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Tuesday, August 11, 2009

Congress reining Obama in on Israel?

Has Congress had enough of President Obama browbeating Israel? Well, maybe. There are two signs that maybe Congress has had enough.

Two weeks ago, I reported that two Senators - Even Bayh (D-Ind) and James Risch (R-Idaho) were circulating a letter among their Senate colleagues that urges President Obama to pressure the Arab countries to make peace overtures to Israel. As of last week, 44 Senators had signed on. Now, The Hill reports that a whopping 71 Senators have signed on to the Bayh-Risch letter.
Including signatures by Majority Leader Harry Reid (D-Nev.), Majority Whip Dick Durbin (D-Ill.), Minority Leader Mitch McConnell (R-Ky.) and Minority Whip Jon Kyl (R-Ariz.), the letter essentially states that Israel’s efforts toward peace are not being met with equal efforts by Arab states. A similar, bipartisan letter was sent by 226 House members last week to Saudi Arabia, calling on that country’s leaders to deepen their commitment to peace with Israel.

The letter essentially suggests that Obama’s remarks in Cairo, along with recent statements by Secretary of State Hillary Rodham Clinton, are not being heeded by Arab nations.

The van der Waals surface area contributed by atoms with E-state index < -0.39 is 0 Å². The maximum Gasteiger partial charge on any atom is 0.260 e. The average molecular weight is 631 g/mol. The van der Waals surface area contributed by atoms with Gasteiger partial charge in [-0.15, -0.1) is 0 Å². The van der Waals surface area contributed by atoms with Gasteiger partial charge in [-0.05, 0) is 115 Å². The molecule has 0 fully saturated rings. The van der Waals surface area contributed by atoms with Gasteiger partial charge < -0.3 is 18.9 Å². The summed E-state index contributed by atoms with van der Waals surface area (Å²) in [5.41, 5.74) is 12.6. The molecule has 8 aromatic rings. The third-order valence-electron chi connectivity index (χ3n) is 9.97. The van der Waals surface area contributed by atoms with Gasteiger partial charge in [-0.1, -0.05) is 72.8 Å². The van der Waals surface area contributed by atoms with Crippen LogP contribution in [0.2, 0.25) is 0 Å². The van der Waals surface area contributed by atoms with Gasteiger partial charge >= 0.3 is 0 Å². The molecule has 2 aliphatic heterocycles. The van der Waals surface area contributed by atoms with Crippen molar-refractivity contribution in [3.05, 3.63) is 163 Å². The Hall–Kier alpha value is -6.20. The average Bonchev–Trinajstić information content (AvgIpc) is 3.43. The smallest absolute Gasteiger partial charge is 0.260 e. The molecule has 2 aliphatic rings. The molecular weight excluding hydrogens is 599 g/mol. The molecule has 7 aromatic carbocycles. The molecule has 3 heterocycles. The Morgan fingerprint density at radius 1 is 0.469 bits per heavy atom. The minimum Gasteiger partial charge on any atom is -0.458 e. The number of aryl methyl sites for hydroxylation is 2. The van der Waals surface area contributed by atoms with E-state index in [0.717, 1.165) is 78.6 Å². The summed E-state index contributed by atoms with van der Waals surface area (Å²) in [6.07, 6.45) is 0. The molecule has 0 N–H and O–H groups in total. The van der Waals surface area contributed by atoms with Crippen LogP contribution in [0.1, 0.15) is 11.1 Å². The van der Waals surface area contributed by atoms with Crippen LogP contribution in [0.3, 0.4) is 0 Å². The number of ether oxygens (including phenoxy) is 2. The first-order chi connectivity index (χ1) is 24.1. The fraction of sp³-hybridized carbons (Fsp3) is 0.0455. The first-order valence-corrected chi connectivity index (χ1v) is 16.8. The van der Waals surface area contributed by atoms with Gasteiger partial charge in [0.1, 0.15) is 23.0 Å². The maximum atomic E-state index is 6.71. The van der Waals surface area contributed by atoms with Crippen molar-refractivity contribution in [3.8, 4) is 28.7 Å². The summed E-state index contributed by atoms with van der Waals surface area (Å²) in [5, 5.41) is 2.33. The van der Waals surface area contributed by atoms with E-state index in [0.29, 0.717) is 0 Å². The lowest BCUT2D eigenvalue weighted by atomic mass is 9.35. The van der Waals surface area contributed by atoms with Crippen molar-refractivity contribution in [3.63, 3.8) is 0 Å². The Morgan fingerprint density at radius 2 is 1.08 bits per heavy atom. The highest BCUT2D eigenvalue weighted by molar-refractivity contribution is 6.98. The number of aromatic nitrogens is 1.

“We applaud these comments and agree with you and Secretary Clinton that Arab states must do more to end their isolation of Israel,” the senators wrote Obama.
The letter also praises Israeli Prime Minister Binyamin Netanyahu, who has come under pressure from the Obama administration:
The Bayh-Risch letter also defends Israeli Prime Minister Benjamin Netanyahu, saying the leader has endorsed the idea of a so-called “two-state solution” and wants to resume peace talks, and that Israeli officials have been working to improve life in Palestinian territories.

“These actions have demonstrated that Israel is willing to back up its words with concrete actions, even in the face of continuing threats to its security,” the letter reads. “We encourage Arab leaders to take similar tangible steps to demonstrate their commitment to the peace process.”
The letter's full text may be found here.

At Contentions, David Hazony argues that the letter, together with Monday's rebuke of President Obama's position on Jerusalem by House Majority leader Steny Hoyer, suggests that Congress is trying to rein in President Obama's excess pressure on Israel.
Combining this letter with the Hoyer interview, we get the sense that congressional leaders have decided that the change in U.S. policy on Israel has gone far enough.
Well, maybe. But the real question is what (if anything) Congress can do about it even if it chooses to do something. Foreign affairs are pretty much the Executive branch's exclusive bailiwick in the United States. Until and unless the White House comes to Congress with legislation that needs Congressional approval (for example, to appropriate money), it seems to me that there is not a whole lot Congress can do to relieve the pressure on Israel.


At 11:02 PM, Blogger NormanF said...

The President can't afford to overlook dissent from his own party. And pressure on Israel has already gone well past the point of diminishing returns. There is not a lot more the US can do to budge Israel.


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